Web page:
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Caltrans may have to pay in fatal '03 debris flow

Jurors find the agency, which maintained a road above a camp, partly responsible.

October 15, 2010|By Tony Barboza, Los Angeles Times

Caltrans could have to pay between $1 million and $4 million to a church whose San Bernardino Mountains retreat was buried by a catastrophic debris flow after jurors found the agency partly responsible for the 2003 disaster that killed 14 people.

Jurors decided last week that Caltrans, which built and maintained a highway above St. Sophia Camp and Retreat Center, was 31% responsible for the massive Christmas Day slide. Rains sent mud, boulders and trees rushing down Waterman Canyon just two months after a major wildfire, leaving families gathered at the camp for a holiday party little opportunity to escape.

Legal experts called the verdict a rare example of a public agency being held liable for a basic government function like road maintenance.

Family members of the victims sued St. Sophia Greek Orthodox Church and Foundation after the slide. The church settled the lawsuit in 2008 for $13 million.

The church then sued the California Department of Transportation, seeking reimbursement for part of that settlement. Attorneys argued that the construction and maintenance of California 18 created an unnatural diversion of water and debris that made the flow much worse than it would have otherwise been.

Caltrans attorney Ruth Yeager said the tragedy was a natural disaster attributable only to the camp's location at the bottom of a burned-out canyon.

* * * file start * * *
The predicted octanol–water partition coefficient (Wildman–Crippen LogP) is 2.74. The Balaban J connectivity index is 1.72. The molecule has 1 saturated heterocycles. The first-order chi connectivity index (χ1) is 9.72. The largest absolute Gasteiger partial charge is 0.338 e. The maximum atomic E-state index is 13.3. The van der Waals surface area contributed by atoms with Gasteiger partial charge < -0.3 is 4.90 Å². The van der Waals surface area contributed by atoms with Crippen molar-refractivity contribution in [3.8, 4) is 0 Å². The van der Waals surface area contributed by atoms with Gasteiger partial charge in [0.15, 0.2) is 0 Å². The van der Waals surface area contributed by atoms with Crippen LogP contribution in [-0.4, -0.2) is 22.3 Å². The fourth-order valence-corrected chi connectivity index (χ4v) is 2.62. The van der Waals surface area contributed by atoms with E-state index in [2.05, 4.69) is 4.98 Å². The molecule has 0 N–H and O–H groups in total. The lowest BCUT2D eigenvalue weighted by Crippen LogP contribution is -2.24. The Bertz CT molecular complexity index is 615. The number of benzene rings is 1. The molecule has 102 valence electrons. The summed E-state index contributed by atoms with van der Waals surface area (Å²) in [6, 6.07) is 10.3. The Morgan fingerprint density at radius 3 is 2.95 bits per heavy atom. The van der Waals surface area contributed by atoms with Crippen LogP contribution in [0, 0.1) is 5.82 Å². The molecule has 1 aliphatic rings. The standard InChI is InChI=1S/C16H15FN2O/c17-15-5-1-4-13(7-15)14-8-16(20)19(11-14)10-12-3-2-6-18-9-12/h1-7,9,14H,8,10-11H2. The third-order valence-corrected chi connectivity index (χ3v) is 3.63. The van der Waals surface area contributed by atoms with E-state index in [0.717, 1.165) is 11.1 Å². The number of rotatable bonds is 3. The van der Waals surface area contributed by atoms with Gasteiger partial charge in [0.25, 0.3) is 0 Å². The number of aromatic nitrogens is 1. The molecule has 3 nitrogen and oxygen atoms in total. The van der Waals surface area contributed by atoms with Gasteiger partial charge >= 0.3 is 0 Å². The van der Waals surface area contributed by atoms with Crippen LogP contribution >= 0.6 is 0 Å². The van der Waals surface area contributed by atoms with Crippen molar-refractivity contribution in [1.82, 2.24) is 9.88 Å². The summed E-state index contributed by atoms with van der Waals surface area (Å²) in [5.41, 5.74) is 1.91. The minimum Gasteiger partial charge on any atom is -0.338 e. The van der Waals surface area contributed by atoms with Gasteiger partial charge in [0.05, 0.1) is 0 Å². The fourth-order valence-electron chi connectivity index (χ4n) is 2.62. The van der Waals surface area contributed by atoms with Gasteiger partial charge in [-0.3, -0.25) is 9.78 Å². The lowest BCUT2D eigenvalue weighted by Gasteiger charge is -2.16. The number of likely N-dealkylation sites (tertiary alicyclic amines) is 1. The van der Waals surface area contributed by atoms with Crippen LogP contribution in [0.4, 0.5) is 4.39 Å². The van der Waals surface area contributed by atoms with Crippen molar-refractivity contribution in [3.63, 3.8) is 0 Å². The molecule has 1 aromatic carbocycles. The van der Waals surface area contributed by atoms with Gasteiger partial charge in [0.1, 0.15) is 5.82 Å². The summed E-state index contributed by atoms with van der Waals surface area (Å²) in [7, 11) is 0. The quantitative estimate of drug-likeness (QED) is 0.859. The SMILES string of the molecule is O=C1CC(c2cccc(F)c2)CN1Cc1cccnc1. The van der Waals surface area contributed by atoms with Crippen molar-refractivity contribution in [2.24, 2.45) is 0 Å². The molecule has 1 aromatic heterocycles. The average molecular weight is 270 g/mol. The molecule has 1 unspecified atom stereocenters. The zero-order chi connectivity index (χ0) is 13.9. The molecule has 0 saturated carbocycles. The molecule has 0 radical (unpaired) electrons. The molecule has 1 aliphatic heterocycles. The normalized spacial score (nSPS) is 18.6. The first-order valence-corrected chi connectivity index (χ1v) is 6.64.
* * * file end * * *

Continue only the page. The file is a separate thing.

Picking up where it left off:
No evidence ties damage and casualties at the camp to the highway above, she said.

"They were simply part of the same watershed," she said. "This watershed produces debris flows without State Route 18 in the picture."

Attorneys for the church argued that the highway directed runoff onto steep, loose and unreinforced slopes, intensifying the flow and sending it directly toward the camp.

"Caltrans designed and maintained their highway … in a way that they knew — or should have known — would cause big trouble for people downstream," said St. Sophia attorney David Ringwood.

The jury last week determined the highway, built in 1928, was in dangerous condition at the time of the mudslide and a "substantial factor" in causing harm to the victims.

In a second verdict Wednesday, jurors decided the victims' families suffered $3.2 million in economic damages.

What remains to be decided by San Bernardino County Superior Court Judge Brian McCarville is whether Caltrans will have to reimburse the church 31% of the economic damages or pay its share of the full $13-million settlement.

A hearing is scheduled for next month.

Caltrans plans to file motions disputing the percentage of liability and calling for a new trial, Yeager said.

Family members of the victims killed in the mudslide, including camp caretaker Jorge Monzon and several families he had invited to the celebration that day, did not name Caltrans in the suit they filed against St.Sophia in 2004.

"They felt very strongly the church was responsible" because church officials did not prepare, alert and evacuate the victims, said attorney Wayne McClean, who represented the families of three victims.

It is very difficult to sue government agencies that provide basic services such as roads and bridges because of legal barriers that shield taxpayers from liability in all but the most outrageously negligent cases, according to legal experts.

"The surprising thing is that the judge let the claims go forward against a state agency at all," said Elizabeth Mann, a Los Angeles trial lawyer who has tried similar cases but was not involved in the suit.

McClean said the decision could put the government on notice.

"It does send a message to the state and the public entities that they have to be more diligent in making these roadways and drains safe for us and our families," he said, "because they're the only ones who can do so."

tony.barboza@latimes.com

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